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Speech at Indonesian State banquet

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Press Statement, E. G. Whitlam, Canberra/Jakarta, 21 February 1973

Following is the text of an address by the Prime Minister and Minister for Foreign Affairs, Mr Gough Whitlam, at a State banquet given by the Government of Indonesia in Jakarta. '

He said: I regard this occasion as a particularly happy omen for me and my Govern­ ment. It is one that brings me a special personal satisfaction. This is my eighth visit to Indonesia, and my first as Prime Minister of Australia. Apart from a brief visit to New Zealand, this is my first visit as Prime Minister to an independent

neighbouring country. This is not by chance. Relations between Australia and Indonesia have always been cordial and strong. It is my Government’s intention that they will become stronger still. I stressed this during the recent elections. The Australian people have endorsed the objective. Individually there is much our two countries can achieve for the welfare of our region. There is even more that we can achieve together.

In visiting Indonesia I am most pleased by the opportunity to renew personal contact with President Soeharto. I attach great importance to establishing relations of mutual confidence with him. I deeply admire his qualities of leadership which combine dignity and realism with great positive achievements. Under President Soeharto Indonesia’s course has steadied and become firm. This is a source of great hope and encouragement to Australia.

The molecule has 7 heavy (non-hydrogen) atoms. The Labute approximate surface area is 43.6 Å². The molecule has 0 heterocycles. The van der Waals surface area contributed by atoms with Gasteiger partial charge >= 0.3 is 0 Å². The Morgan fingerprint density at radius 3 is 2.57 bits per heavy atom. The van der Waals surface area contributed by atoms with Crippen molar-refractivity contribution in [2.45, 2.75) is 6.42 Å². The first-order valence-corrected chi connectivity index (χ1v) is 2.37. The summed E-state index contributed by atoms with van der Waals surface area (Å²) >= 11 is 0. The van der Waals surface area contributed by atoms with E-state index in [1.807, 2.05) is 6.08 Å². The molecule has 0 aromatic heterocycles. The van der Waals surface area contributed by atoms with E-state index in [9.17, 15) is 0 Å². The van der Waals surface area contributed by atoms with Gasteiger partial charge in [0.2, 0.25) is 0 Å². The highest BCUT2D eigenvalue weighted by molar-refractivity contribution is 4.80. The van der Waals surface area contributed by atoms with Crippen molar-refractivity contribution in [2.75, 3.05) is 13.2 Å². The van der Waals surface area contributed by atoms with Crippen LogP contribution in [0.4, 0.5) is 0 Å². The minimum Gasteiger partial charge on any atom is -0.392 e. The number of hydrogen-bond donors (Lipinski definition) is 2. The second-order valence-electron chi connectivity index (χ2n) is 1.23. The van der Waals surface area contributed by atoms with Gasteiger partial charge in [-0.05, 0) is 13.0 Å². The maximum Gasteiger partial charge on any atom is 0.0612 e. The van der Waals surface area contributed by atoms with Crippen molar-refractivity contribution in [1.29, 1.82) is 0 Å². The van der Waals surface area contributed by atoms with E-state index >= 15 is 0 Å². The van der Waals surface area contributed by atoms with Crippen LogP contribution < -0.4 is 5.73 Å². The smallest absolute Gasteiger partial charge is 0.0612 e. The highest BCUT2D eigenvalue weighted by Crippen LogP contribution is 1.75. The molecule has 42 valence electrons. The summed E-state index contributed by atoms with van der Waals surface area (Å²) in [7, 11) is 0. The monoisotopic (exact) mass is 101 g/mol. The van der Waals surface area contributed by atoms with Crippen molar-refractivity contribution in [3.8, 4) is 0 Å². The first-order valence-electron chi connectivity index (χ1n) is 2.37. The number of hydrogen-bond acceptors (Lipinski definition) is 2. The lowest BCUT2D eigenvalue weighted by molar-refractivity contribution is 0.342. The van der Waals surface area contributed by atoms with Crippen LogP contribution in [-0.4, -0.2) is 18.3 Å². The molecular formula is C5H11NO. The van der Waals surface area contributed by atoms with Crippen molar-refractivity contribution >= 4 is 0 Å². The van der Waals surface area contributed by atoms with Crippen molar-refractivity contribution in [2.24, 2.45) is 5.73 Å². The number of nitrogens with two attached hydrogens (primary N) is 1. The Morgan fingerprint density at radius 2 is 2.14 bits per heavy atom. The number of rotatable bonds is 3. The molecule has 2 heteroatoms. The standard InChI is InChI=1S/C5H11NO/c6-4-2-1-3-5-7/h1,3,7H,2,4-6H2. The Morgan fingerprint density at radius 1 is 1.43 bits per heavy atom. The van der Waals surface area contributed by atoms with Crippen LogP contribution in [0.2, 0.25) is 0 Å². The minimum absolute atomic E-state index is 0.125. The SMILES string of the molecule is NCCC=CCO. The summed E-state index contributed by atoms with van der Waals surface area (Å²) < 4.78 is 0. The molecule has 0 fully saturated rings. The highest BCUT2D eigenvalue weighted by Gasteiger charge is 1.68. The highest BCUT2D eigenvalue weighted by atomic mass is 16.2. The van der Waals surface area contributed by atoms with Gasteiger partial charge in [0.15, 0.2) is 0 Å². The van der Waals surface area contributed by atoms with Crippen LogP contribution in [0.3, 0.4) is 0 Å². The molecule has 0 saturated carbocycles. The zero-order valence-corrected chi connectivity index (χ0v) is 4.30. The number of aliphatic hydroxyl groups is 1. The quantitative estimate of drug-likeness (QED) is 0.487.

What, Mr President, lies at the basis of this confident relationship that we have? We can hardly be more different— in history, in size, both of population and area, in culture, in language and in origin. It is, of course, a curious thought that, had the tradewinds not blown so persistently from the south east, Australia could well have been, indeed almost certainly would have been, a continent populated by

Malays. It nearly happened. There is much evidence of Javanese interest in an abortive settlement in the north west of Australia. We do not have a commonly shared colonial history. We in Australia are a transplant. We are the descendants of the colonial authority. In all too sad a sense we are the colonisers and my Government, Mr President, will strive mightly to

right the wrongs that have been done to the original Australians. Of course, there is some recent history from 1945 on which has contributed to our friendly relations. There are national and neighbourly ties in security, in trade, and in the contacts of proximity. We perceive that each of us is really very important to the other. Others have come to the area and have gone, or are going home. We are both going to stay here. Our future is intertwined forever. And, for all our differences, we share, I believe, tolerance, humour, friendliness, reasonable modesty and an unshakeable belief in the brightness of our destiny.

I believe that Australia and Indonesia— and let it be said, Papua New Guinea as well— are necessarily involved in one another’s destinies. This has already been so. No countries in the region have a firmer foundation of trust and cooperation on which to build. . . ........